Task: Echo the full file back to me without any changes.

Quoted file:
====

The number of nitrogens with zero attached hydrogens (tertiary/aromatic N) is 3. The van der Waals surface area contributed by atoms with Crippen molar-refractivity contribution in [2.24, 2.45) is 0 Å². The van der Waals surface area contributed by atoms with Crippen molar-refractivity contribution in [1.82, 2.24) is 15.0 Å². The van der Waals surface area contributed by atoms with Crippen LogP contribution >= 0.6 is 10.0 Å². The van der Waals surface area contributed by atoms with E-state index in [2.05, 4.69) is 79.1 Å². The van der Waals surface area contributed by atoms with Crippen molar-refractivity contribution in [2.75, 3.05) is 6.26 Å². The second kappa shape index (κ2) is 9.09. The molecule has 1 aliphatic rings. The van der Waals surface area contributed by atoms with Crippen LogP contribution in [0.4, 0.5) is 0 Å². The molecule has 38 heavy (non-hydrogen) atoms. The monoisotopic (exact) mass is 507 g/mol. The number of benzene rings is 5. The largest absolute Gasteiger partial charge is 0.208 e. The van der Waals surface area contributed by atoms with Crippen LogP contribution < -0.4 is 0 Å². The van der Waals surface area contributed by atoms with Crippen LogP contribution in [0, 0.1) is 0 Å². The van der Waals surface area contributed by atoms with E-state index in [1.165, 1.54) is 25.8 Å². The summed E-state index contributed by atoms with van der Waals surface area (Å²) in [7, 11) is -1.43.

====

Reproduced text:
The number of nitrogens with zero attached hydrogens (tertiary/aromatic N) is 3. The van der Waals surface area contributed by atoms with Crippen molar-refractivity contribution in [2.24, 2.45) is 0 Å². The van der Waals surface area contributed by atoms with Crippen molar-refractivity contribution in [1.82, 2.24) is 15.0 Å². The van der Waals surface area contributed by atoms with Crippen LogP contribution >= 0.6 is 10.0 Å². The van der Waals surface area contributed by atoms with E-state index in [2.05, 4.69) is 79.1 Å². The van der Waals surface area contributed by atoms with Crippen molar-refractivity contribution in [2.75, 3.05) is 6.26 Å². The second kappa shape index (κ2) is 9.09. The molecule has 1 aliphatic rings. The van der Waals surface area contributed by atoms with Crippen LogP contribution in [0.4, 0.5) is 0 Å². The molecule has 38 heavy (non-hydrogen) atoms. The monoisotopic (exact) mass is 507 g/mol. The number of benzene rings is 5. The largest absolute Gasteiger partial charge is 0.208 e. The van der Waals surface area contributed by atoms with Crippen LogP contribution < -0.4 is 0 Å². The van der Waals surface area contributed by atoms with Crippen LogP contribution in [0, 0.1) is 0 Å². The van der Waals surface area contributed by atoms with E-state index in [1.165, 1.54) is 25.8 Å². The summed E-state index contributed by atoms with van der Waals surface area (Å²) in [7, 11) is -1.43.